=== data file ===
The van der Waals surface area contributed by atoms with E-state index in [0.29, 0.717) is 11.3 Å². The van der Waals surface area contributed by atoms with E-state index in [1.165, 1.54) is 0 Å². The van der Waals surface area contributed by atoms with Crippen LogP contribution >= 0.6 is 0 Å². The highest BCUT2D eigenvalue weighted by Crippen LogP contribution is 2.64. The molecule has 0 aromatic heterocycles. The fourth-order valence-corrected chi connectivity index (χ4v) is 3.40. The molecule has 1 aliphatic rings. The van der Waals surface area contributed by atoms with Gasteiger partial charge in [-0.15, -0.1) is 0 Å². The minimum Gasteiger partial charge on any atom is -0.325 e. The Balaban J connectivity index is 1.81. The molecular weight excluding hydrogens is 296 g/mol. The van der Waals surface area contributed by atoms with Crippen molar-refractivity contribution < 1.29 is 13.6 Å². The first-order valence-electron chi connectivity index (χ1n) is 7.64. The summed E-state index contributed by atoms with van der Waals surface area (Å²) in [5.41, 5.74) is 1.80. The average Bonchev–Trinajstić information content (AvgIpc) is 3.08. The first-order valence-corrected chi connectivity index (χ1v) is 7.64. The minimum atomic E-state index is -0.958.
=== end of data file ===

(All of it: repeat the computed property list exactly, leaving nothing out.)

The van der Waals surface area contributed by atoms with E-state index in [0.29, 0.717) is 11.3 Å². The van der Waals surface area contributed by atoms with E-state index in [1.165, 1.54) is 0 Å². The van der Waals surface area contributed by atoms with Crippen LogP contribution >= 0.6 is 0 Å². The highest BCUT2D eigenvalue weighted by Crippen LogP contribution is 2.64. The molecule has 0 aromatic heterocycles. The fourth-order valence-corrected chi connectivity index (χ4v) is 3.40. The molecule has 1 aliphatic rings. The van der Waals surface area contributed by atoms with Gasteiger partial charge in [-0.15, -0.1) is 0 Å². The minimum Gasteiger partial charge on any atom is -0.325 e. The Balaban J connectivity index is 1.81. The molecular weight excluding hydrogens is 296 g/mol. The van der Waals surface area contributed by atoms with Crippen molar-refractivity contribution < 1.29 is 13.6 Å². The first-order valence-electron chi connectivity index (χ1n) is 7.64. The summed E-state index contributed by atoms with van der Waals surface area (Å²) in [5.41, 5.74) is 1.80. The average Bonchev–Trinajstić information content (AvgIpc) is 3.08. The first-order valence-corrected chi connectivity index (χ1v) is 7.64. The minimum atomic E-state index is -0.958.